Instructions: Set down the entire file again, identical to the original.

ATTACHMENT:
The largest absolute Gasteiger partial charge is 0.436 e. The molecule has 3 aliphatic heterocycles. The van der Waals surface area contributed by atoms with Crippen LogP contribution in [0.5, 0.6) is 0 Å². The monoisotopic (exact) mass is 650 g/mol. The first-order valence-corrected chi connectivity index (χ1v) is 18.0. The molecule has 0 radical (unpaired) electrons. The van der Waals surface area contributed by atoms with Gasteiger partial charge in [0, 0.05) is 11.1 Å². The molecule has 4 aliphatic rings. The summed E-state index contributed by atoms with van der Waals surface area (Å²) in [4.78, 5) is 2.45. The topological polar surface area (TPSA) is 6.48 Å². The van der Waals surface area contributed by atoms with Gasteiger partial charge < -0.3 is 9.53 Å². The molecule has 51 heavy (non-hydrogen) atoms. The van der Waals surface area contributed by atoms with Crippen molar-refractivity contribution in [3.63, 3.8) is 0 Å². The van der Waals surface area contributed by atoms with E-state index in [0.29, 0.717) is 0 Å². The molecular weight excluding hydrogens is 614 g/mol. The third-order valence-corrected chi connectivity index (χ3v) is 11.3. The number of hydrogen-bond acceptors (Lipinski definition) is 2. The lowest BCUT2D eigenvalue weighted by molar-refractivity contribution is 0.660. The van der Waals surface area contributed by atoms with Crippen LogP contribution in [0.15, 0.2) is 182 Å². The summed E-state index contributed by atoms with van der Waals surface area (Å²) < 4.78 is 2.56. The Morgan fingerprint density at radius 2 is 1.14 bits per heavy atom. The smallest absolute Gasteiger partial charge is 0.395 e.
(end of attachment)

The largest absolute Gasteiger partial charge is 0.436 e. The molecule has 3 aliphatic heterocycles. The van der Waals surface area contributed by atoms with Crippen LogP contribution in [0.5, 0.6) is 0 Å². The monoisotopic (exact) mass is 650 g/mol. The first-order valence-corrected chi connectivity index (χ1v) is 18.0. The molecule has 0 radical (unpaired) electrons. The van der Waals surface area contributed by atoms with Gasteiger partial charge in [0, 0.05) is 11.1 Å². The molecule has 4 aliphatic rings. The summed E-state index contributed by atoms with van der Waals surface area (Å²) in [4.78, 5) is 2.45. The topological polar surface area (TPSA) is 6.48 Å². The van der Waals surface area contributed by atoms with Gasteiger partial charge < -0.3 is 9.53 Å². The molecule has 51 heavy (non-hydrogen) atoms. The van der Waals surface area contributed by atoms with Crippen molar-refractivity contribution in [3.63, 3.8) is 0 Å². The van der Waals surface area contributed by atoms with E-state index in [0.29, 0.717) is 0 Å². The molecular weight excluding hydrogens is 614 g/mol. The third-order valence-corrected chi connectivity index (χ3v) is 11.3. The number of hydrogen-bond acceptors (Lipinski definition) is 2. The lowest BCUT2D eigenvalue weighted by molar-refractivity contribution is 0.660. The van der Waals surface area contributed by atoms with Crippen LogP contribution in [0.15, 0.2) is 182 Å². The summed E-state index contributed by atoms with van der Waals surface area (Å²) < 4.78 is 2.56. The Morgan fingerprint density at radius 2 is 1.14 bits per heavy atom. The smallest absolute Gasteiger partial charge is 0.395 e.